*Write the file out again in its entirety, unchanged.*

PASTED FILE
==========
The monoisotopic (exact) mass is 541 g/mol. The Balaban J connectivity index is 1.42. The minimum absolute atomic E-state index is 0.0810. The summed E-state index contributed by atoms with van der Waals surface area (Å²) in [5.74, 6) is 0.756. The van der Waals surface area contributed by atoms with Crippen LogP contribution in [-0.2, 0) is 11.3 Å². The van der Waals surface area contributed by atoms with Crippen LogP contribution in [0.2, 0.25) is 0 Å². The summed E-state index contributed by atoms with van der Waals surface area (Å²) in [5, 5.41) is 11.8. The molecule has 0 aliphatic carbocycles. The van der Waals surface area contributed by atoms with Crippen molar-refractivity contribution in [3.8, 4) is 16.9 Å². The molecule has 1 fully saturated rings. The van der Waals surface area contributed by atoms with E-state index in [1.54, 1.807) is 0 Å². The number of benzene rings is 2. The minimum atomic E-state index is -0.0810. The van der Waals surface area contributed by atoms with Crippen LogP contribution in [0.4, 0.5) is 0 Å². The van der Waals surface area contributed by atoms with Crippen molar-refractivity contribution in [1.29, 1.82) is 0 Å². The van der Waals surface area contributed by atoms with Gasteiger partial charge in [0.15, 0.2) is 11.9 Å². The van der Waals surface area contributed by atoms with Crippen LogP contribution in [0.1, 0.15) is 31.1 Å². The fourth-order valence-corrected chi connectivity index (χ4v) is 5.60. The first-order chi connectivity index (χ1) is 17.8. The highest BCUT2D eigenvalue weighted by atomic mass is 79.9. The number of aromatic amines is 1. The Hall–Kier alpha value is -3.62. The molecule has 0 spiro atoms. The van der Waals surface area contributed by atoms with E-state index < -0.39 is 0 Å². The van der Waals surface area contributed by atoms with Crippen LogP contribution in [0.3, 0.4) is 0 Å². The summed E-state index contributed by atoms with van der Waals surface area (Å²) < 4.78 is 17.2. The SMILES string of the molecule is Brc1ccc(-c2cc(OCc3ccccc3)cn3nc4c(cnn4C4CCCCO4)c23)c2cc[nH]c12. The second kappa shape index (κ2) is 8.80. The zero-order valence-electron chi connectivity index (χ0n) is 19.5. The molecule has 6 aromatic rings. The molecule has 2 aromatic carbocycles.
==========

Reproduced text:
The monoisotopic (exact) mass is 541 g/mol. The Balaban J connectivity index is 1.42. The minimum absolute atomic E-state index is 0.0810. The summed E-state index contributed by atoms with van der Waals surface area (Å²) in [5.74, 6) is 0.756. The van der Waals surface area contributed by atoms with Crippen LogP contribution in [-0.2, 0) is 11.3 Å². The van der Waals surface area contributed by atoms with Crippen LogP contribution in [0.2, 0.25) is 0 Å². The summed E-state index contributed by atoms with van der Waals surface area (Å²) in [5, 5.41) is 11.8. The molecule has 0 aliphatic carbocycles. The van der Waals surface area contributed by atoms with Crippen molar-refractivity contribution in [3.8, 4) is 16.9 Å². The molecule has 1 fully saturated rings. The van der Waals surface area contributed by atoms with E-state index in [1.54, 1.807) is 0 Å². The number of benzene rings is 2. The minimum atomic E-state index is -0.0810. The van der Waals surface area contributed by atoms with Crippen LogP contribution in [0.4, 0.5) is 0 Å². The van der Waals surface area contributed by atoms with Crippen molar-refractivity contribution in [1.29, 1.82) is 0 Å². The van der Waals surface area contributed by atoms with Gasteiger partial charge in [0.15, 0.2) is 11.9 Å². The van der Waals surface area contributed by atoms with Crippen LogP contribution in [0.1, 0.15) is 31.1 Å². The fourth-order valence-corrected chi connectivity index (χ4v) is 5.60. The first-order chi connectivity index (χ1) is 17.8. The highest BCUT2D eigenvalue weighted by atomic mass is 79.9. The number of aromatic amines is 1. The Hall–Kier alpha value is -3.62. The molecule has 0 spiro atoms. The van der Waals surface area contributed by atoms with E-state index < -0.39 is 0 Å². The van der Waals surface area contributed by atoms with Crippen LogP contribution in [0.3, 0.4) is 0 Å². The summed E-state index contributed by atoms with van der Waals surface area (Å²) < 4.78 is 17.2. The SMILES string of the molecule is Brc1ccc(-c2cc(OCc3ccccc3)cn3nc4c(cnn4C4CCCCO4)c23)c2cc[nH]c12. The second kappa shape index (κ2) is 8.80. The zero-order valence-electron chi connectivity index (χ0n) is 19.5. The molecule has 6 aromatic rings. The molecule has 2 aromatic carbocycles.